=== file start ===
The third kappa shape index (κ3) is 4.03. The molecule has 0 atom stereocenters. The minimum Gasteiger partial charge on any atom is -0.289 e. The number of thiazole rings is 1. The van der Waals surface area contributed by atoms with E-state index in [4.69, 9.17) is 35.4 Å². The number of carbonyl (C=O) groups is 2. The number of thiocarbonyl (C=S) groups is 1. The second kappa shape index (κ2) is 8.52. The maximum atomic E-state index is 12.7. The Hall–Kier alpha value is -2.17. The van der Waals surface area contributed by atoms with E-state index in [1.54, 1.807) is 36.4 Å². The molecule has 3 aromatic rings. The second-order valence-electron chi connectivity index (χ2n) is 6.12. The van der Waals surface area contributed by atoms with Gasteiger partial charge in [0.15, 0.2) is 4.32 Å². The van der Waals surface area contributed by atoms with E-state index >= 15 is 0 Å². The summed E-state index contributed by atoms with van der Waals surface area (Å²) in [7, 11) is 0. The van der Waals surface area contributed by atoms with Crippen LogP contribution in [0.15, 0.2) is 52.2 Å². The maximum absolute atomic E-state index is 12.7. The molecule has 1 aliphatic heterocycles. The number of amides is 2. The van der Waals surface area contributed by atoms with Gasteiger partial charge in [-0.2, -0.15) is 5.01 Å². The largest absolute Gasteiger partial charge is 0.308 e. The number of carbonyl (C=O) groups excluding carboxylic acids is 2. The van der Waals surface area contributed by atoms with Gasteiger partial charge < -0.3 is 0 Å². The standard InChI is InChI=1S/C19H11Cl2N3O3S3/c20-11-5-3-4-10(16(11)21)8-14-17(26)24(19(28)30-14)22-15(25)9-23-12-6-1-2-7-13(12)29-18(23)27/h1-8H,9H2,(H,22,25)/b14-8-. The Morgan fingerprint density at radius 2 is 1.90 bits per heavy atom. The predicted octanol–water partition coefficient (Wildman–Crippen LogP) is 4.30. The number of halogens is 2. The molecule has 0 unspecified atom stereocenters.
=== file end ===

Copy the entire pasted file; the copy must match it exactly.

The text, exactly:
The third kappa shape index (κ3) is 4.03. The molecule has 0 atom stereocenters. The minimum Gasteiger partial charge on any atom is -0.289 e. The number of thiazole rings is 1. The van der Waals surface area contributed by atoms with E-state index in [4.69, 9.17) is 35.4 Å². The number of carbonyl (C=O) groups is 2. The number of thiocarbonyl (C=S) groups is 1. The second kappa shape index (κ2) is 8.52. The maximum atomic E-state index is 12.7. The Hall–Kier alpha value is -2.17. The van der Waals surface area contributed by atoms with E-state index in [1.54, 1.807) is 36.4 Å². The molecule has 3 aromatic rings. The second-order valence-electron chi connectivity index (χ2n) is 6.12. The van der Waals surface area contributed by atoms with Gasteiger partial charge in [0.15, 0.2) is 4.32 Å². The van der Waals surface area contributed by atoms with E-state index >= 15 is 0 Å². The summed E-state index contributed by atoms with van der Waals surface area (Å²) in [7, 11) is 0. The van der Waals surface area contributed by atoms with Crippen LogP contribution in [0.15, 0.2) is 52.2 Å². The maximum absolute atomic E-state index is 12.7. The molecule has 1 aliphatic heterocycles. The number of amides is 2. The van der Waals surface area contributed by atoms with Gasteiger partial charge in [-0.2, -0.15) is 5.01 Å². The largest absolute Gasteiger partial charge is 0.308 e. The number of carbonyl (C=O) groups excluding carboxylic acids is 2. The van der Waals surface area contributed by atoms with Gasteiger partial charge < -0.3 is 0 Å². The standard InChI is InChI=1S/C19H11Cl2N3O3S3/c20-11-5-3-4-10(16(11)21)8-14-17(26)24(19(28)30-14)22-15(25)9-23-12-6-1-2-7-13(12)29-18(23)27/h1-8H,9H2,(H,22,25)/b14-8-. The Morgan fingerprint density at radius 2 is 1.90 bits per heavy atom. The predicted octanol–water partition coefficient (Wildman–Crippen LogP) is 4.30. The number of halogens is 2. The molecule has 0 unspecified atom stereocenters.